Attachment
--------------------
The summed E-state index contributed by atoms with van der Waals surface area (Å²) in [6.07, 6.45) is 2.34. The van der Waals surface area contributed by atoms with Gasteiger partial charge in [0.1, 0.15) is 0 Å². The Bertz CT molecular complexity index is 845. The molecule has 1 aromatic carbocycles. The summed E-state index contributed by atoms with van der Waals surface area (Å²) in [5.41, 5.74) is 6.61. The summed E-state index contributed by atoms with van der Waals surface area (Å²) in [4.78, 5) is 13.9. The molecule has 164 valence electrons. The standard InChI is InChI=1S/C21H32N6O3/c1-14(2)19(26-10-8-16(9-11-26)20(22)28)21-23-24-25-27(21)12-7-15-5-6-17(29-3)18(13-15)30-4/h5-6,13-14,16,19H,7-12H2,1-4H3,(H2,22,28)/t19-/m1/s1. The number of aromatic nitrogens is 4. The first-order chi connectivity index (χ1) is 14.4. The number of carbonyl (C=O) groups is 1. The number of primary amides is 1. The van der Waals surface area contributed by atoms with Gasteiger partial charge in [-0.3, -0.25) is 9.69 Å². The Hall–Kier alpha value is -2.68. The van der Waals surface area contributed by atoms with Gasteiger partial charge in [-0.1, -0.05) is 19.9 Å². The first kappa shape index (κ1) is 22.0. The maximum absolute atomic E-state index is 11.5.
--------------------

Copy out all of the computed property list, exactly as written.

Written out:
The summed E-state index contributed by atoms with van der Waals surface area (Å²) in [6.07, 6.45) is 2.34. The van der Waals surface area contributed by atoms with Gasteiger partial charge in [0.1, 0.15) is 0 Å². The Bertz CT molecular complexity index is 845. The molecule has 1 aromatic carbocycles. The summed E-state index contributed by atoms with van der Waals surface area (Å²) in [5.41, 5.74) is 6.61. The summed E-state index contributed by atoms with van der Waals surface area (Å²) in [4.78, 5) is 13.9. The molecule has 164 valence electrons. The standard InChI is InChI=1S/C21H32N6O3/c1-14(2)19(26-10-8-16(9-11-26)20(22)28)21-23-24-25-27(21)12-7-15-5-6-17(29-3)18(13-15)30-4/h5-6,13-14,16,19H,7-12H2,1-4H3,(H2,22,28)/t19-/m1/s1. The number of aromatic nitrogens is 4. The first-order chi connectivity index (χ1) is 14.4. The number of carbonyl (C=O) groups is 1. The number of primary amides is 1. The van der Waals surface area contributed by atoms with Gasteiger partial charge in [-0.3, -0.25) is 9.69 Å². The Hall–Kier alpha value is -2.68. The van der Waals surface area contributed by atoms with Gasteiger partial charge in [-0.1, -0.05) is 19.9 Å². The first kappa shape index (κ1) is 22.0. The maximum absolute atomic E-state index is 11.5.